Bancassurance… Out of the Box Thinking - By Anthony Bechara

Without going into the different Bancassurance definitions which the internet is full of them for the same meaning, I’d like to raise an issue that the market is facing but still a taboo since the Bancassurance deals in MENA region are still in the introductory phases. Whose responsibility is it for the operational profitability? The Bank, or the Insurer? Who should be making the marketing investment to ensure its success? Is it really a win-win situation for both entities?
Traditionally, the insurance company uses the bank’s branches as an alternative distribution channel to increase its market share by targeting the bank’s database for different products: “Motor, Travel, PA, Saving Plans, etc”. In return, the bank earns a kickback as a profit for letting the insurer using its facilities, and its employees a certain incentive for promoting them.

The model used for selling different insurance lines is based on the nature of the product itself. For simple regulated products with easy wordings (i.e. Motor Insurance), the insurer can design it in a way that will be simple for the bank official (who has limited insurance knowledge) to promote and earn his incentive (i.e. 10% discount on Motor Rates for all ABC Bank clients and premium is paid directly from the client’s bank account). This model is known as the “Integrated Model”. However, for more complex products (i.e. Retirement & Education pension plans), the “Non-Integrated Model” is adopted where the insurer’s sales team will target the clients directly as their sale requires certain technical knowledge that the banker might not have, or transmit a confusing message to the client which will not give the desired results. Sometimes, the model adoption depends on the regulatory environment in the country.
What’s the key to a successful “Bancassurance” deal? The answer is very simple: TRANSPARENCY.
Both parties (Bank & insurer) should realize that it is a common project that will generate additional profits to their income statements. Some of the bank’s Non-Financial benefits are:
-          Increase in employees motivation thanks to the incentive received;
-          Free Sales trainings received from the insurer which have a lot of commons with banking products being of the same nature (financial products);
-          Increase in productivity;
-          Increase in market exposure as clients will open new accounts just to benefit from insurance facilities which will give him the chance to promote its own products.
Some of the insurer’s Non-Financial benefits are:
-          Diversification of portfolio especially for Life products which generates more profits and low administration charges;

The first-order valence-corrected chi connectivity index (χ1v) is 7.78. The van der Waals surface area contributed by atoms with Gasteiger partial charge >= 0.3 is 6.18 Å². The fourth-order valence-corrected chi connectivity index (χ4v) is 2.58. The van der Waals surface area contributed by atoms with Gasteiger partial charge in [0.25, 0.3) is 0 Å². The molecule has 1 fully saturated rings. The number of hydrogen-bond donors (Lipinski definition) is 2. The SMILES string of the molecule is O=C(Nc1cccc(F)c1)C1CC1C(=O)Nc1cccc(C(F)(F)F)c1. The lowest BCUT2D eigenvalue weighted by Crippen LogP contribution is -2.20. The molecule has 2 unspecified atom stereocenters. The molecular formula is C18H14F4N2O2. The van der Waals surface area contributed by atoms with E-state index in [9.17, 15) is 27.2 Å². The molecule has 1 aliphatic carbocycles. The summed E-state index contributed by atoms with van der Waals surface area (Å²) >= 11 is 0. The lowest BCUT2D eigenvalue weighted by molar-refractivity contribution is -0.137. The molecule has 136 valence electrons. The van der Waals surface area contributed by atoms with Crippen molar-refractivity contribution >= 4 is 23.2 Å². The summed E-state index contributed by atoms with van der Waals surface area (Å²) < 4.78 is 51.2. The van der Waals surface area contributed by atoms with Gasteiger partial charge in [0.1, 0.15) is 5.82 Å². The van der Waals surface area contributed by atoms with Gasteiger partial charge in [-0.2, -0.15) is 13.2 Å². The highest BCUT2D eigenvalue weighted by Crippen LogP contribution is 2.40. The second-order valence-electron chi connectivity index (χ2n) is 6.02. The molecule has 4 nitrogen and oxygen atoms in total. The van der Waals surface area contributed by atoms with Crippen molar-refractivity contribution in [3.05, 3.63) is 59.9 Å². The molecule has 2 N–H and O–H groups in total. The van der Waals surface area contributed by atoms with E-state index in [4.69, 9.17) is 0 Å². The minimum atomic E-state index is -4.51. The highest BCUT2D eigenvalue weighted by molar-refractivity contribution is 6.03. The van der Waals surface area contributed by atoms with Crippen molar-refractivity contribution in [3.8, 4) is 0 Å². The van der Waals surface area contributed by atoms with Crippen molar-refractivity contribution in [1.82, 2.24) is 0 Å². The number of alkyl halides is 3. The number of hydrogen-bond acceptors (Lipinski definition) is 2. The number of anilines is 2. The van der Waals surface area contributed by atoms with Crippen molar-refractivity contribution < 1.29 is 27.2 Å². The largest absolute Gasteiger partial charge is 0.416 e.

-          Increase of market share;
-          Cross selling multiple products;
-          Increase of market exposure and credibility.

Again, disregarding the financial aspect of Bancassurance deals, it generates equal benefits and help achieving strategic objectives, so whose responsibility it is for its success? 50/50
Resources should be allocated equally to both parties (Financial & Non-Financial) as the Return On Investment (ROI) will be the same to both entities, and bottom line profitable party is the mutual client they are both having.
In addition to the above, there are certain “Secondary Advantages” that both entities can benefit from since they are both operation under the Financial Services umbrella:
1-      Aligning Marketing Strategies: As both operations are integrated into each other, both entities can develop a common Marketing Strategy that will help cross-sell all other products (i.e. No Administration charges on any Car Loan taken if the Motor Insurance is taken from XYZ Insurance company, or Free Contents Insurance policy for any Home Loan taken from ABC Bank, etc).
2-      Market Segmentation: Both entities have different Market Segmentation techniques to determine their strategic objectives, but if we combine both of them, it will reach of full-fledged Financial Services Market Segmentation study that will assist both of them tailoring their products.
3-      Product development: As there will be alignment of Marketing Strategies and Market Segmentation studies, new products will arise that meets the target market more accurately, as both data are analyzed for countless information whether economic, social, demographic, geographical, etc
4-      Claims history: The bank can benefit from the claims history analysis of the insurer to assist in defining its Credit Policy guidelines especially for Car & Housing Loans since both properties are mortgaged to the bank (i.e. High Loss Ratio Drivers profiling, High Risk areas for houses, etc).

The above raised ideas are out of the scope of traditional Bancassurance agreements, but certainly provide a cutting edge competitive advantage for both entities to increase profitability from side operations, that will create more common grounds for a strategic business relationship aside of the core product held in caption.

 By Anthony Bechara